Footnotes: a Zotero, Roy Rosenzweig Center for History and New Media eAddenda: Figures 3, 5, 7, 9, 11 and 13 and Appendix 1 can be found online at doi:10.1016/j.jphys.2014.07.001 Ethics approval: Not applicable. Competing interests: Nil. Source(s) of support: Nil. Acknowledgements: Nil. Correspondence: Vincent Paramanandam, Physiotherapy Department, Tata Memorial Hospital, India. Email: [email protected] “
“Functional disorders are illnesses in which there is no obvious pathology or anatomical change in an
organ, and there is a presumed dysfunction of an organ or system. Chronic pain, fibromyalgia and chronic fatigue disorders are often-mentioned diagnoses belonging to functional disorders.1 Chronic pain is defined as pain that has lasted longer than 3 to 6 months,2 although find more some use 12 months as the threshold.3 A popular alternative selleck products definition of chronic pain, involving no arbitrarily fixed durations is ‘pain that extends beyond the expected period of healing’.2 Fibromyalgia is a chronic functional illness that presents with widespread musculoskeletal pain, including above and below the waist, as well as the right and left sides of the body, and the physical ﬁnding of 11 of 18 tender points. These simple criteria provide 85% speciﬁcity and sensitivity in differentiating patients with ﬁbromyalgia from those with other rheumatic diseases.4 Chronic fatigue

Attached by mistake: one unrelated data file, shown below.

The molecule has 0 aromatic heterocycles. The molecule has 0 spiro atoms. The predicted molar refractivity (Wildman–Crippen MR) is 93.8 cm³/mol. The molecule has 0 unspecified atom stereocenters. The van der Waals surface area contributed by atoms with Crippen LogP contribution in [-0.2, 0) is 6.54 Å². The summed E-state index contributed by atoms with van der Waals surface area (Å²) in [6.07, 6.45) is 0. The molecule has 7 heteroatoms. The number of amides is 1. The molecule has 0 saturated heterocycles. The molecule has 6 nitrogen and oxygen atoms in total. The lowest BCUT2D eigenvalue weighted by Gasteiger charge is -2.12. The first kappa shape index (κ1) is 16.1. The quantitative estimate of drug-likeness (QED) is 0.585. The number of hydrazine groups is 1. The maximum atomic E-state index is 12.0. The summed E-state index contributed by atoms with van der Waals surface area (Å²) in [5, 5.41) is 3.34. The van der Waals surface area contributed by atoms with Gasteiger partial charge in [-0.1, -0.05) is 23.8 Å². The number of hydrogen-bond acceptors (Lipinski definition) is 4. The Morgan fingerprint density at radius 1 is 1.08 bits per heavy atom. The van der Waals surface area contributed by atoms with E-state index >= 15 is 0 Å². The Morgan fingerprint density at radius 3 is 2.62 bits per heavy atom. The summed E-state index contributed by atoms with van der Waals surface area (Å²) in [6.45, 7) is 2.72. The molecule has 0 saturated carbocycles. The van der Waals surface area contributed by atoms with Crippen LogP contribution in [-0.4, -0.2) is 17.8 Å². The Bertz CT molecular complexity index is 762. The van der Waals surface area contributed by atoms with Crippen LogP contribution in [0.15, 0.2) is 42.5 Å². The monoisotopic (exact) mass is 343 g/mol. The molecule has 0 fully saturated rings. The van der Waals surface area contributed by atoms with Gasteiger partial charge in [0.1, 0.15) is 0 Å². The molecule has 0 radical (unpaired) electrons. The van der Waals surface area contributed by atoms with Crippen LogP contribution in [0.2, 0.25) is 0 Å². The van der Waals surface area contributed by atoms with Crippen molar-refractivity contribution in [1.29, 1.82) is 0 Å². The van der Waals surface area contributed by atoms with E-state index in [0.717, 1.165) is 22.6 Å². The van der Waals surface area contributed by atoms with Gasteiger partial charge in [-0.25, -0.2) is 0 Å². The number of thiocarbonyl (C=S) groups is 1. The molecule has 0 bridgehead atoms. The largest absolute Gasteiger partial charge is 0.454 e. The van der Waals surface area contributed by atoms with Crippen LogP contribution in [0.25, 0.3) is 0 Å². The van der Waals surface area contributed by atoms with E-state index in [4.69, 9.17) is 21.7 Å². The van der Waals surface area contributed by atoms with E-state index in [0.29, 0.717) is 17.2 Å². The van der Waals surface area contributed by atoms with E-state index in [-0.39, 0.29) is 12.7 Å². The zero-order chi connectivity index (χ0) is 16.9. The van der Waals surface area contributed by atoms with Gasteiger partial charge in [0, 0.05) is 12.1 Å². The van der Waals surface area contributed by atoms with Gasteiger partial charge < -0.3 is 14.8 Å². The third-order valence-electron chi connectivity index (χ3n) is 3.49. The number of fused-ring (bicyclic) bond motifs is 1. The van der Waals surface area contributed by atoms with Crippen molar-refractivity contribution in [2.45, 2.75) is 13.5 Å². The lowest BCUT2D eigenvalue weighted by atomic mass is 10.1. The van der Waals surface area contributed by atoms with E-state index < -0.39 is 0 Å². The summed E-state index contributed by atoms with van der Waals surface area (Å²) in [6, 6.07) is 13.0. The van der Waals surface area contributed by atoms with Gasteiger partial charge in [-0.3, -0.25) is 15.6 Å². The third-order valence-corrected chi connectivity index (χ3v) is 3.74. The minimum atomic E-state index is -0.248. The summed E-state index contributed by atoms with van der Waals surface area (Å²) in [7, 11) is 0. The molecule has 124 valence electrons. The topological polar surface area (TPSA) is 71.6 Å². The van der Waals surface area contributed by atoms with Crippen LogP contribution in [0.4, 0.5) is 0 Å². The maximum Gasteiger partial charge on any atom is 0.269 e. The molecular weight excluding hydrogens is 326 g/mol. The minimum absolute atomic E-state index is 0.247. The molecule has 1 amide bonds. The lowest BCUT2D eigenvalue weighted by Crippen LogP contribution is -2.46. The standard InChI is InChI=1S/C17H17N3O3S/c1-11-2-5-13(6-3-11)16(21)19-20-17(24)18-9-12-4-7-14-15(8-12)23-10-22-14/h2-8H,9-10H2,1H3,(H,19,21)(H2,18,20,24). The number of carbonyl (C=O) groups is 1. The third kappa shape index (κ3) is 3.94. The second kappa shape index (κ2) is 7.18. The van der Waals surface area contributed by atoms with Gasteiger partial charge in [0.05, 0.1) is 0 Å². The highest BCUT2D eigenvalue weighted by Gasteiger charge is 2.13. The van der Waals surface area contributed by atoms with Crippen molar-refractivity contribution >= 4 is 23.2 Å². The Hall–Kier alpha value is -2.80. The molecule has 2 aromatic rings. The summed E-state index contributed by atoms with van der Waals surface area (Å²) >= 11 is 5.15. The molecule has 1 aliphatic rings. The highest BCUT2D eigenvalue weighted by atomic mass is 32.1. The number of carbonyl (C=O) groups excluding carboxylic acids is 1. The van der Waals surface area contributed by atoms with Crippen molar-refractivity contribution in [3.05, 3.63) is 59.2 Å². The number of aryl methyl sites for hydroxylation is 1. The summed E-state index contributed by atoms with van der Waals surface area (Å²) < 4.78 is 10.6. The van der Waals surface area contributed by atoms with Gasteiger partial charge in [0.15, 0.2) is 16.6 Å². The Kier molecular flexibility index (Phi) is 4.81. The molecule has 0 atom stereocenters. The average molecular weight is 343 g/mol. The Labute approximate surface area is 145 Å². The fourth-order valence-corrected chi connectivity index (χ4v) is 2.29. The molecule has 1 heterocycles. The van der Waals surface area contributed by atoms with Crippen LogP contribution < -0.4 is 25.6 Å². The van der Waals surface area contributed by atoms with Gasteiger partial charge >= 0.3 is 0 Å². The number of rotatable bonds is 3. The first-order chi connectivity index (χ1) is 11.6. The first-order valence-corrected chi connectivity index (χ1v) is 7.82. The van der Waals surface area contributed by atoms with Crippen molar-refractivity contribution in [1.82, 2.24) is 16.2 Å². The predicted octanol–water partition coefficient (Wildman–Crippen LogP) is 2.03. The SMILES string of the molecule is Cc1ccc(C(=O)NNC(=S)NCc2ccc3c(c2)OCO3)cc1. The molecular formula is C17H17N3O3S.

is defined as persistent or relapsing fatigue lasting more than 6 months, with more than four of the following symptoms: impaired memory, sore throat, tender cervical or axillary lymph nodes, muscle pain, multifocal joint pain, new headaches, unrefreshing sleep, and post-exertion malaise.4 A challenging diagnostic dilemma with regard to the above diagnoses is overlap of symptoms. Chronic widespread pain, the cardinal
symptom of fibromyalgia, is prevalent and co-occurs with numerous symptom-based MTMR9 conditions such as chronic fatigue syndrome, joint pain and psychiatric disorders.5 Estimates of the number of patients with fibromyalgia who meet the criteria for chronic fatigue disorders range from 30 to 70%.4 Fibromyalgia syndrome and chronic fatigue syndrome are similar in many ways – both conditions lack an accepted disease model that can explain signs and symptoms in terms of specific pathophysiological abnormalities.6 In Europe, 19% of adults experience chronic pain of moderate to severe intensity with serious negative implications for their social and working lives.7 Fatigue is also a common symptom in the community, affecting from 0.007 to 2.8% in the general adult population and from 0.006 to 3.0% in primary care.8 Fibromyalgia syndrome affects 2 to 4% of the general population, and over 5% of patients in general medical practice.9 Recent studies have confirmed previous evidence of the enormous indirect socioeconomic costs of chronic pain, fibromyalgia and chronic fatigue disorders.